The Why and How of Behavioral Economic Strategies to Promote Healthy Behaviors
Behavioral economics is a relatively new behavioral science discipline that applies principles from both economics and psychology to better understand, predict, and shape human behaviors. Insights from the field of behavioral economics have given rise to new behavior change strategies like financial incentives, choice architecture modifications, and commitment devices. These strategies have shown promise in combatting major public health problems such as obesity, smoking, and medication non-adherence. Consequently, employers, health insurance plans, and policymakers are increasingly using these and other behavioral economic approaches to “nudge” people towards healthier decisions. Yet there remain many important questions about the effectiveness, equity, and sustainability of such strategies. In this seminar, we will examine health-related applications of behavioral economic strategies, identify challenges these applications pose, and explore how these challenges might be overcome to optimize the effects of behavioral economic strategies on population health.
Join us for Jeffrey T. Kullgren’s lecture on Wednesday, January 21, 2015 from noon till 1 pm in person or online.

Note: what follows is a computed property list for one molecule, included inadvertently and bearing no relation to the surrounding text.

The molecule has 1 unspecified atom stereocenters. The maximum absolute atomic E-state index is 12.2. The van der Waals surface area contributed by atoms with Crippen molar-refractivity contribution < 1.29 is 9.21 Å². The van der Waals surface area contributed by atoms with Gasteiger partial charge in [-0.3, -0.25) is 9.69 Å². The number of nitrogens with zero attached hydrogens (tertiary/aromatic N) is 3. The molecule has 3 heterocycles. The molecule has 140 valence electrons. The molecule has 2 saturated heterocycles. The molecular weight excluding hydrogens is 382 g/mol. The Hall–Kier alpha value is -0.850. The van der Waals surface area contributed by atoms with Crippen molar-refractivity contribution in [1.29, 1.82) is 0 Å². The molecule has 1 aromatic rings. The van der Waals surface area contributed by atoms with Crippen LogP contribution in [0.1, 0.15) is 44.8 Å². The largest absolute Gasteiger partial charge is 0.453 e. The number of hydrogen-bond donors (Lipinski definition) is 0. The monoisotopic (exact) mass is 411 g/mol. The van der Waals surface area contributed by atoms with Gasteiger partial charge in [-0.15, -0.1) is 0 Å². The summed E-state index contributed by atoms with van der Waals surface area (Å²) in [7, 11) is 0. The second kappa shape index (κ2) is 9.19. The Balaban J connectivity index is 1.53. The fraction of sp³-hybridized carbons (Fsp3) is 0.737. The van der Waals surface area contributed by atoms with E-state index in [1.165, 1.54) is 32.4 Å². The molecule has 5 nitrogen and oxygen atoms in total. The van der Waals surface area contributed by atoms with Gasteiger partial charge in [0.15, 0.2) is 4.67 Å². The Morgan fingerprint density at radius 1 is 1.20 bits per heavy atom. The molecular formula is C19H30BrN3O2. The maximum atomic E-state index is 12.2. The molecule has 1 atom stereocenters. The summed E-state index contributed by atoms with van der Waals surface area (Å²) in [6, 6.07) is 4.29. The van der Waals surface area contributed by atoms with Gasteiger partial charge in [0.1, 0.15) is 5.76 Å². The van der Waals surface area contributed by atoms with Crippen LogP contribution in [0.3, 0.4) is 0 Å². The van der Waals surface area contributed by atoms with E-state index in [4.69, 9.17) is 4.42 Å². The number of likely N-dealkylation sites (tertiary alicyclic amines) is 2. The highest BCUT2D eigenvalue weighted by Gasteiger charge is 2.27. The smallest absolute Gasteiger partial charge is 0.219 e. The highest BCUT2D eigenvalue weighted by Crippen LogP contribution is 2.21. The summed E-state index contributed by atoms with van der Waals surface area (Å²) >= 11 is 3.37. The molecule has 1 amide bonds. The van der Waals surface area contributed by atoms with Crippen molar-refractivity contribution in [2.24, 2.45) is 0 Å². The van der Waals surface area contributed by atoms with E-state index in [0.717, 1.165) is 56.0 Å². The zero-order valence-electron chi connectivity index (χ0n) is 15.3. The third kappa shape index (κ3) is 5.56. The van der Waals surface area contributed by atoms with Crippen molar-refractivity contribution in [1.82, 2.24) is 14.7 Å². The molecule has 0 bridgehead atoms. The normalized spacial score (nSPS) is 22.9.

Jeffrey T. Kullgren, MD, MS, MPH, is a Research Scientist in the Center for Clinical Management Research at the Veterans Affairs Ann Arbor Healthcare System and an Assistant Professor in the Department of Internal Medicine at the University of Michigan Medical School. Dr. Kullgren holds undergraduate and medical degrees from Michigan State University and a master of public health degree from the University of Michigan. He completed his residency at Brigham and Women’s Hospital in Boston and was a Robert Wood Johnson Foundation Clinical Scholar at the University of Pennsylvania. The main focus of Dr. Kullgren’s research is identifying innovative and scalable approaches to improve patient engagement in preventive behaviors. Most recently this work has involved randomized controlled trials of behavioral economic interventions, like financial and social incentives, to promote weight loss, physical activity, and cancer screening. A secondary focus of his research is understanding how consumer-directed health care plans and health care price transparency affect patient decisions about use of health care.
In person: This lecture will take place in C102 East Fee Hall on MSU’s East Lansing campus. Feel free to bring your lunch! Beverages and light snacks will be provided.
Can’t make it? All webinars are recorded! View our archive of recorded lectures (over 30 lectures and counting!).